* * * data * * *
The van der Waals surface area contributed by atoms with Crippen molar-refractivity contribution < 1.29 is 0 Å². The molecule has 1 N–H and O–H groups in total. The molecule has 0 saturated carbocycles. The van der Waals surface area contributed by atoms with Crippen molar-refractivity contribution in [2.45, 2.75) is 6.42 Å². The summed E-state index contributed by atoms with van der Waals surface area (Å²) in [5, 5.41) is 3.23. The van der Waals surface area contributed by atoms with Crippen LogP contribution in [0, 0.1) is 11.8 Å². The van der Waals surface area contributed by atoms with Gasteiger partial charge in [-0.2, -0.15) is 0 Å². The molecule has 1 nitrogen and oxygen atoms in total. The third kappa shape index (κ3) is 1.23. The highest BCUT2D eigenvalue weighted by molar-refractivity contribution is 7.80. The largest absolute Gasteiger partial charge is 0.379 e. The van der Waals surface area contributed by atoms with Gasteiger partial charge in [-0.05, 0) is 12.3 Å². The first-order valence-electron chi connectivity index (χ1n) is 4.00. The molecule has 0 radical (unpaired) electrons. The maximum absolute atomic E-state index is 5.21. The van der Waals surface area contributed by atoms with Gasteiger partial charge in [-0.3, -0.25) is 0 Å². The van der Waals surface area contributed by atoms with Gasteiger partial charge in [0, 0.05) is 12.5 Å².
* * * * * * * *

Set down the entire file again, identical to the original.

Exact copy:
The van der Waals surface area contributed by atoms with Crippen molar-refractivity contribution < 1.29 is 0 Å². The molecule has 1 N–H and O–H groups in total. The molecule has 0 saturated carbocycles. The van der Waals surface area contributed by atoms with Crippen molar-refractivity contribution in [2.45, 2.75) is 6.42 Å². The summed E-state index contributed by atoms with van der Waals surface area (Å²) in [5, 5.41) is 3.23. The van der Waals surface area contributed by atoms with Crippen LogP contribution in [0, 0.1) is 11.8 Å². The van der Waals surface area contributed by atoms with Gasteiger partial charge in [-0.2, -0.15) is 0 Å². The molecule has 1 nitrogen and oxygen atoms in total. The third kappa shape index (κ3) is 1.23. The highest BCUT2D eigenvalue weighted by molar-refractivity contribution is 7.80. The largest absolute Gasteiger partial charge is 0.379 e. The van der Waals surface area contributed by atoms with Gasteiger partial charge in [-0.05, 0) is 12.3 Å². The first-order valence-electron chi connectivity index (χ1n) is 4.00. The molecule has 0 radical (unpaired) electrons. The maximum absolute atomic E-state index is 5.21. The van der Waals surface area contributed by atoms with Gasteiger partial charge in [-0.3, -0.25) is 0 Å². The van der Waals surface area contributed by atoms with Gasteiger partial charge in [0, 0.05) is 12.5 Å².